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Coalition Seeing 'Fear' in ISIS as Forces Prep for Battle of Mosul

ARLINGTON, Va. — The spokesman for operations against ISIS in Iraq told reporters at the Pentagon today that the terror group is showing signs of “weakening” as coalition forces prepare an attempt to retake Mosul.

Col. Chris Garver said via video from Baghdad that the Qayyarah West Base and Airfield is being built out “as a logistics hub and as a life support area for Iraqi forces as they prepare for the eventual assault into Mosul.”

On Monday, a coalition strike hit a Saddam-era palace near Mosul being used as accommodations for foreign ISIS fighters.

“The strike was conducted by coalition aircraft from several different contributing nations,” Garver said. “The destruction of this facility will degrade Daesh’s ability to support, house and train foreign fighters as they flow into Northern Iraq.”

The coalition estimates they face about “5,000 or so” fighters in Mosul, which is the largest city controlled in Iraq by the Islamic State.

“You have kind of the force that we think is there now and the force that we want to be there when we conduct the assault, and that’s part of the shaping operations to pound the enemy down to the number that you want to fight as opposed to the number that’s there,” Garver said.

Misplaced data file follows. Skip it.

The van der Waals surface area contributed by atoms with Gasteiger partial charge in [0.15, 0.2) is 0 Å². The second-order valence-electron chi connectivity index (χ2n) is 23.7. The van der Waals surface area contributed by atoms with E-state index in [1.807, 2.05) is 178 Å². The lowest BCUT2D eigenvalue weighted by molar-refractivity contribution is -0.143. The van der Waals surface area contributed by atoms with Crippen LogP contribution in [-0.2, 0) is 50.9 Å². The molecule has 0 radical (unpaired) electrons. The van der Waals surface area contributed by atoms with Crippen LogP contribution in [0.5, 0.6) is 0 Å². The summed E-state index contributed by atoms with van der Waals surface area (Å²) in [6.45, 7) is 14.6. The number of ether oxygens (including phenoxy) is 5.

“We see them weakening inside Mosul. How much? Clearly, that’s what we’re trying to figure out. But we do see some indications that morale is lower, we see indications that morale of the civilians inside Mosul is lower as well,” he added.

“We know that they have started cutting off internet access and really access to the outside world for the citizens inside Mosul and we know that they’re afraid that citizens of — Iraqi citizens inside Mosul are going to communicate with the ISF. We’ve seen that fear in ISIS, in Daesh. We’ve seen that — we saw that in Ramadi, we saw that in Fallujah. We’re seeing those reflections, as we call it, kind of we see those indicators inside Mosul as well.”

On Friday, ISIS publicly executed 20 civilians accused of supporting “enemies of the caliphate.”

Mosul had a population of some 2.5 million before ISIS invaded more than two years ago. The population has dropped to about half of that as residents have fled; ISIS has killed men, women and children trying to flee the metropolitan area.

Garver added that the coalition has seen “continued execution of Daesh leaders by their senior commanders for lack of success or failure on the battlefield.”

“And we hear indications in the press, in the open sources as well, that they’re not happy with the state of the operation. They weren’t happy with the state of the operation down in Fallujah and they’re not happy with where they are in Mosul,” he said.

“None of that is to say that’s going to be an easy fight in Mosul. We still anticipate that somewhere between 5,000 or so fighters are inside Mosul. Like I said, we’re going to continue to try to shrink that number down before the ground assault comes. But, you know, we’re still anticipating a tough fight. We know that they consider this one of the two capitals of the so-called caliphate.”

Losing Mosul, the colonel stressed, would be “a significant physical loss” and also “the loss of prestige” for ISIS, “as we saw after Fallujah, as we saw after Ramadi.”

“Their reputation as they try to manage it is going to take a big hit when Mosul does fall,” Garver said.